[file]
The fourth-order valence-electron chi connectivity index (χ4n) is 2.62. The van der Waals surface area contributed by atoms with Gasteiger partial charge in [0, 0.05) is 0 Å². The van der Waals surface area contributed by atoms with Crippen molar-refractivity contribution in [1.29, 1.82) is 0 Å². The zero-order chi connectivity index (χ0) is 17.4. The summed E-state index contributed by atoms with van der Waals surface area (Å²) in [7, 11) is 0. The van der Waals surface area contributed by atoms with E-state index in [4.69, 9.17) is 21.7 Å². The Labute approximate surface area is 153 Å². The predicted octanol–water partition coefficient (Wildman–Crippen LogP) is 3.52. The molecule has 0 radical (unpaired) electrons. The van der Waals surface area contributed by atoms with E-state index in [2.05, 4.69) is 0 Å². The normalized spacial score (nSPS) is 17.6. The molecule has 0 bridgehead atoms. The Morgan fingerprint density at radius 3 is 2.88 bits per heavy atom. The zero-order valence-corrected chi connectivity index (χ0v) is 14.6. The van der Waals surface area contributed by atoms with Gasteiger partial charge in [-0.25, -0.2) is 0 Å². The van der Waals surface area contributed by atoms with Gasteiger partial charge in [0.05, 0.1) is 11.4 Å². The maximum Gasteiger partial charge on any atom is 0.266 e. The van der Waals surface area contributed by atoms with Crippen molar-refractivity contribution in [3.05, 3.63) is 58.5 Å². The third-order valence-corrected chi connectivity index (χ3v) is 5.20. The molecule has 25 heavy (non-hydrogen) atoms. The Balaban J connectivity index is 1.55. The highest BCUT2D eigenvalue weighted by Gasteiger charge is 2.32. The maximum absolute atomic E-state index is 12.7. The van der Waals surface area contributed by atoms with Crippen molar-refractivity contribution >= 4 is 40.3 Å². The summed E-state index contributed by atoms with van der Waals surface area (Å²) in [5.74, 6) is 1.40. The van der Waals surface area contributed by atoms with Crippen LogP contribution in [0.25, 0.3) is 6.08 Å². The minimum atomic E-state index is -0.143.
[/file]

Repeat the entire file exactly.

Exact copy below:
The fourth-order valence-electron chi connectivity index (χ4n) is 2.62. The van der Waals surface area contributed by atoms with Gasteiger partial charge in [0, 0.05) is 0 Å². The van der Waals surface area contributed by atoms with Crippen molar-refractivity contribution in [1.29, 1.82) is 0 Å². The zero-order chi connectivity index (χ0) is 17.4. The summed E-state index contributed by atoms with van der Waals surface area (Å²) in [7, 11) is 0. The van der Waals surface area contributed by atoms with E-state index in [4.69, 9.17) is 21.7 Å². The Labute approximate surface area is 153 Å². The predicted octanol–water partition coefficient (Wildman–Crippen LogP) is 3.52. The molecule has 0 radical (unpaired) electrons. The van der Waals surface area contributed by atoms with E-state index in [2.05, 4.69) is 0 Å². The normalized spacial score (nSPS) is 17.6. The molecule has 0 bridgehead atoms. The Morgan fingerprint density at radius 3 is 2.88 bits per heavy atom. The zero-order valence-corrected chi connectivity index (χ0v) is 14.6. The van der Waals surface area contributed by atoms with Gasteiger partial charge in [-0.25, -0.2) is 0 Å². The van der Waals surface area contributed by atoms with Gasteiger partial charge in [0.05, 0.1) is 11.4 Å². The maximum Gasteiger partial charge on any atom is 0.266 e. The van der Waals surface area contributed by atoms with Crippen molar-refractivity contribution in [3.05, 3.63) is 58.5 Å². The third-order valence-corrected chi connectivity index (χ3v) is 5.20. The molecule has 25 heavy (non-hydrogen) atoms. The Balaban J connectivity index is 1.55. The highest BCUT2D eigenvalue weighted by Gasteiger charge is 2.32. The maximum absolute atomic E-state index is 12.7. The van der Waals surface area contributed by atoms with Crippen molar-refractivity contribution >= 4 is 40.3 Å². The summed E-state index contributed by atoms with van der Waals surface area (Å²) in [5.74, 6) is 1.40. The van der Waals surface area contributed by atoms with Crippen LogP contribution in [0.25, 0.3) is 6.08 Å². The minimum atomic E-state index is -0.143.